Versailles - Royal city -
Ville royale -
Un blog de photos quotidiennes depuis 2009 -
A daily photo blog since 2009
A gated street? Omigod! What is this world coming to? ;-)Hey, we love our gated community; it keeps out the riff-raff. They could still get in if they want to trudge through several miles of cow pastures, but they can't bring their cars in and that's kinda nice.
Very interesting. We have 'gated' communities, but no gated streets that I know of.
You can see this kind of thing in the UK too, but don't ask me where - I know I've seen them, and not only in London!
That's so quaint, a private street! And that gate is lovely ;D
Looks like Florida. The new motto is, "Keep everybody out."
I thought Marie Antoinette was dead, non?!
Your house?You're la reine de Versailles DP, n'est-ce pas?Voila! Vôtre maison!
What a marvelous gate! Sharon
It looks like a lovely place to take a stroll. Are the cars parked on sidewalks or is that just me?
Looks like you put your hands and camera forward through the gate to take the second shot! :) We often do that!God bless you!Cezar
@ Jacob: "private" streets have existed in this country and elsewhere as James Mark says for longer than in Florida. They aren't, however, "communities", anyone can live there, whatever your age, race, religion. Frankly, gated communities that keep children out are something that I find very shocking, but then being ghettoed in with other elderly people is everyone's choice. Sorry if I offend you. To the best of my knowledge, such communities do not exist in this country, with the exception of course of retirement homes for the VERY elxerly, but that's another thing altogether.@ Madame Becque: yes... They don't have anywhere else to park them... The houses were built before the advent of automobiles but the stables are gone! ;-)
Plenty of private streets around, usually in the suburbs. They are kept by the owners and are usually open with a simple sign that you are trespassing. Sometimes a chain runs across the street to block entry, seldom you can a gate like this.
P.S. - By chance, today I posted a private street in Paris on my other blog...
Belles vues ! Il ne faut pas que ma participation nouvelle au Sunday bridge t'empêche de mettre les photos de ton "safari" ... il y a de la place pour nous deux sans problème !!!
Is it possible for you to walk on this street? The houses look so interesting.
Chez la Reine ce n'est pas n'importe ou... Les prix doivent etre en consequence.Tres jolie ta derniere photo reflections!
Dear Ciel...You don't offend me...we just have a difference of opinion. Stone Creek, like a great number of communities in Florida, is a 55 plus operation. In other words, one member of the family must be 55 or older to live here. That means, in practice, that we do have some younger people (wives) in residence. The by-laws, however, also state that no one under the age of 19 can live here full-time. If you're 19 you can live here with your parents.Friends and family can visit anytime. So we see lots of young grandchildren. They are limited, however, as to how long they can stay at one time.There are no other restrictions, e.g., race, religion, etc.The golf course and the restaurant are open to the public.We are not sequestered, either, as I think most everyone is out and about in the larger community every day shopping or eating or whatever.Frankly, I am glad to be in a community where kids are not blowing off firecrackers (that used to land on my roof!), roaring up and down the streets in old, beat-up cars or motorcycles, or generally raising hell like kids can do.It's like living in a retreat and it's wonderful. Funny thing is we felt much like you just a few years ago. As we got older, though, we found we liked the peace and quiet - and the relative safety. Another funny thing is how much younger the "old" folks have become. I play golf with lots of people who are at least 20 years younger than I am! (And often beat them!)But the best part is that living in a villa means all of our exterior maintenance and yard work is taken care of! We pay for that, of course, but it is well worth it.Which means I can spend more time on the computer blogging away!I do take exception to your word, ghetto, as that simply is not applicable here. I'd write more but Lois is off to do a Mother's Day bike ride of 12-15 miles (she hurt her knee so isn't running at the moment) and I'm going with her (for a few miles anyway). Then I'll probably hit a few golf balls; play on the computer; and we'll head out into the "real world" to get a bite to eat. Might even see some kids in the restaurant. Yikes!Hope you're having a good day!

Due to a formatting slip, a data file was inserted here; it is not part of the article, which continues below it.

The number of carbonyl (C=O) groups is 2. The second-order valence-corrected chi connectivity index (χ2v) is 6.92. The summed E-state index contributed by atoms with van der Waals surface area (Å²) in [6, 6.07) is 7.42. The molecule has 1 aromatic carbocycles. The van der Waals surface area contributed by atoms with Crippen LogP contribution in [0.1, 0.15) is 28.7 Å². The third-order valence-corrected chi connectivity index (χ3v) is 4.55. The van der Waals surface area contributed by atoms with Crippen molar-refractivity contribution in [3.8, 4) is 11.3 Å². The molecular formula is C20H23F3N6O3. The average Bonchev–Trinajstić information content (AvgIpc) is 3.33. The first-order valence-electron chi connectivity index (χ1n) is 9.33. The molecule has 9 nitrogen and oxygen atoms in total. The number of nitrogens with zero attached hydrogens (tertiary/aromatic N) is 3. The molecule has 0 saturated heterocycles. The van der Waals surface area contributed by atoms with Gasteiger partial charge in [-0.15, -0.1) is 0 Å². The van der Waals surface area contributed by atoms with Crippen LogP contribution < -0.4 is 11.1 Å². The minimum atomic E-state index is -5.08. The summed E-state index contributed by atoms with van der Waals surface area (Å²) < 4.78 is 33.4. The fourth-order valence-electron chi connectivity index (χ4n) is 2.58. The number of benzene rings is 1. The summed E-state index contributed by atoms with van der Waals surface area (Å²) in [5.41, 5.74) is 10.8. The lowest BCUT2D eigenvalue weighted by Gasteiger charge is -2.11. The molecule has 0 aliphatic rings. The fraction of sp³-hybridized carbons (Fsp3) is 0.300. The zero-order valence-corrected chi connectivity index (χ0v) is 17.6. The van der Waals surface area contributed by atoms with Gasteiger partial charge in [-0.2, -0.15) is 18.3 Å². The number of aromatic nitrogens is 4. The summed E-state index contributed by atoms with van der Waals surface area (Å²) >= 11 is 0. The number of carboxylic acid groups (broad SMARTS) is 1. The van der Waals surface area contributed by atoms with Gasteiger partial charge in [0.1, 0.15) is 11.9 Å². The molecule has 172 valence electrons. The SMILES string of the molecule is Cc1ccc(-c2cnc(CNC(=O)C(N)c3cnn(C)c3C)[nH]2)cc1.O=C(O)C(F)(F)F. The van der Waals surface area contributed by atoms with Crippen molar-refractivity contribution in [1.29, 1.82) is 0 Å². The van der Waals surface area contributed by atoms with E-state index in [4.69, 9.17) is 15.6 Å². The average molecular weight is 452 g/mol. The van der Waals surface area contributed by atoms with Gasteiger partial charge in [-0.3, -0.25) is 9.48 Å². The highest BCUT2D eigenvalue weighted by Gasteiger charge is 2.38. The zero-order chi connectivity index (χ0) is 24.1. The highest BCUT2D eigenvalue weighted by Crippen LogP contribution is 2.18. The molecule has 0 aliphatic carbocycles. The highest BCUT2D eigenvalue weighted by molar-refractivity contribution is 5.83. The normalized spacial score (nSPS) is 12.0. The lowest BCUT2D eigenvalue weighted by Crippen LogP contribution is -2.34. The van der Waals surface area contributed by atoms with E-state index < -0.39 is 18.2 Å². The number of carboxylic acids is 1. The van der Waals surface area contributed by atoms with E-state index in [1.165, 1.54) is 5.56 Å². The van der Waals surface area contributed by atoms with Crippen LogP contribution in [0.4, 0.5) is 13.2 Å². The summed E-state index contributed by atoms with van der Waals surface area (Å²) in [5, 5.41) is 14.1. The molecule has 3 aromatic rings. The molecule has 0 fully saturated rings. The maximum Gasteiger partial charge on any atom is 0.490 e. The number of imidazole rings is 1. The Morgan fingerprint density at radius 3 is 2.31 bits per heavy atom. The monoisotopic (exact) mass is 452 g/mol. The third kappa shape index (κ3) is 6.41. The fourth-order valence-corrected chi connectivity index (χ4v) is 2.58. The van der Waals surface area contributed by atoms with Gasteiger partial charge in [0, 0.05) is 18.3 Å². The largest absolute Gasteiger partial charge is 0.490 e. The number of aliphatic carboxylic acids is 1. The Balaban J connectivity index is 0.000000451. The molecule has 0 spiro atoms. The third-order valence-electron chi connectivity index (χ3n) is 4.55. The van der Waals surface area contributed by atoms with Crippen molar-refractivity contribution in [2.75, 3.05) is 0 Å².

I like the idea of gated streets to keep traffic to a minimum. I see the appeal of retirement communities when one becomes elderly, but I think the purpose of such low age gated communities in the U.S. is really to segregate the haves from the have nots. Sort of a reverse "ghetto," but one with all the luxuries of life -- if you can afford it.
Near Carmel California where I live, we have an entire gated town - Pebble Beach. It costs $9.00to get through the gate and drive the famous 17 mile Drive.
I assume the gates are for security, well I'm sure that if I was a burglar I'd start wondering what kind of valuable goods they have that need all this protection and then try to find a way around it! There is always a way... Mmmm!
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